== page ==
Parking fees at cancer treatment centers can substantially impact costs of care

Source: Author: John DeRosier Parking costs at cancer treatment centers — including those with the highest standard of care — can be a source of financial toxicity for patients and caregivers, according to a research letter published in JAMA Oncology. “When my husband was treated for cancer, we paid over $15 a day for parking,” Fumiko Chino, MD, radiation oncologist at Memorial Sloan Kettering Cancer Center, told Healio. “These costs were just a small fraction of our total costs for his care, but they seemed unusually cruel. I felt like we were being nickeled-and-dimed when we were at our most vulnerable. “Many of my patients have told me similar stories; for some of them, parking costs can determine whether they will participate in a clinical trial or will get the recommended treatment for their cancer,” Chino added. Chino and colleagues obtained parking fees from the 63 NCI-designated cancer treatment centers through online searches or phone calls between September and December 2019 to determine parking costs for the treatment duration of certain cancers. Researchers documented city cost-of-living score — with New York City as the base city with a score of 100 — median city household income, center address transit score (0-24 = minimal transit options; 90-100 = world-class public transportation) and discount availability. They used a zero-inflated negative binomial model to evaluate associations between parking costs and city variables, and Pearson correlation for binary variables. Researchers estimated parking costs for treatment of node-positive breast cancer (12 daily rates plus [...]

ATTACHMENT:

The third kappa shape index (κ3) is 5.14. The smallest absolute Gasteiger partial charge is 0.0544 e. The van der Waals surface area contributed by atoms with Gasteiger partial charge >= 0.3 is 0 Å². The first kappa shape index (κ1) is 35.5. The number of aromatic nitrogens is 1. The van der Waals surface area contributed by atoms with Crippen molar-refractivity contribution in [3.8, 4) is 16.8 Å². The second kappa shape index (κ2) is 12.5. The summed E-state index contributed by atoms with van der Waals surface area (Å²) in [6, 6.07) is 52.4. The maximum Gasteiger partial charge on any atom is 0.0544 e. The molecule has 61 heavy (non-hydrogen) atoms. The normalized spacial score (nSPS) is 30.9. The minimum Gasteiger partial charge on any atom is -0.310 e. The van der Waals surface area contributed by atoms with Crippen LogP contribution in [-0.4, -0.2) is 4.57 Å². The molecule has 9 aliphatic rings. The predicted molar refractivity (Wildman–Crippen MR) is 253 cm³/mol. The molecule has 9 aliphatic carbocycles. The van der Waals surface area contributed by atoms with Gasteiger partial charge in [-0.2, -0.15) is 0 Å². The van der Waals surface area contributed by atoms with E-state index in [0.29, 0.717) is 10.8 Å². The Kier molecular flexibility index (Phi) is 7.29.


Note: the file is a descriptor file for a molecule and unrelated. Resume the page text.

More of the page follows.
Perceptions of telemedicine among head and neck cancer patients

Source: Author: Kaitlyn D’Onofrio The use of telemedicine has surged amid the COVID-19 pandemic, and it is likely to continue beyond the pandemic. It is important to understand how patients feel about telemedicine, and a full understanding cannot be ascertained through questionnaires. The subject of telemedicine and its perception among head and neck cancer patients was the topic of a recent study. “The implementation of telemedicine is in general a disruptive process for both the physician and the patient. Throughout this transition, patient satisfaction is an important health care quality metric to study,” the researchers wrote. “While [surveys] are important to capture overall attitudes and information regarding the feasibility of video-based telemedicine visits, survey ranking systems do not capture the nuances of the patient experience.” The present study included established patients who participated in video-based visits with an otolaryngology-head and neck surgery faculty member between March 25 and April 24. In addition to complete a patient satisfaction questionnaire (Telehealth Usability Questionnaire [TUQ]), patients took part in an unstructured telephone interview focused on their perceptions of telemedicine during the COVID-19 pandemic. Charts were retrospectively reviewed to collect patients’ demographic, disease, and treatment information. Telemedicine: Good for Accessibility, Most Useful for Established Patients A total of 100 patients completed the TUQ, and 56 also provided open-ended comments. The mean patient age was 61 years, and most patients (60.7%) were male. About a quarter of patients (n=13) talked about their experience leading up to the telemedicine visit; themes that emerged included anxiety [...]

Jay Aston, singer: ‘I have a leg scar and one on my neck, but it’s a small price to pay for life’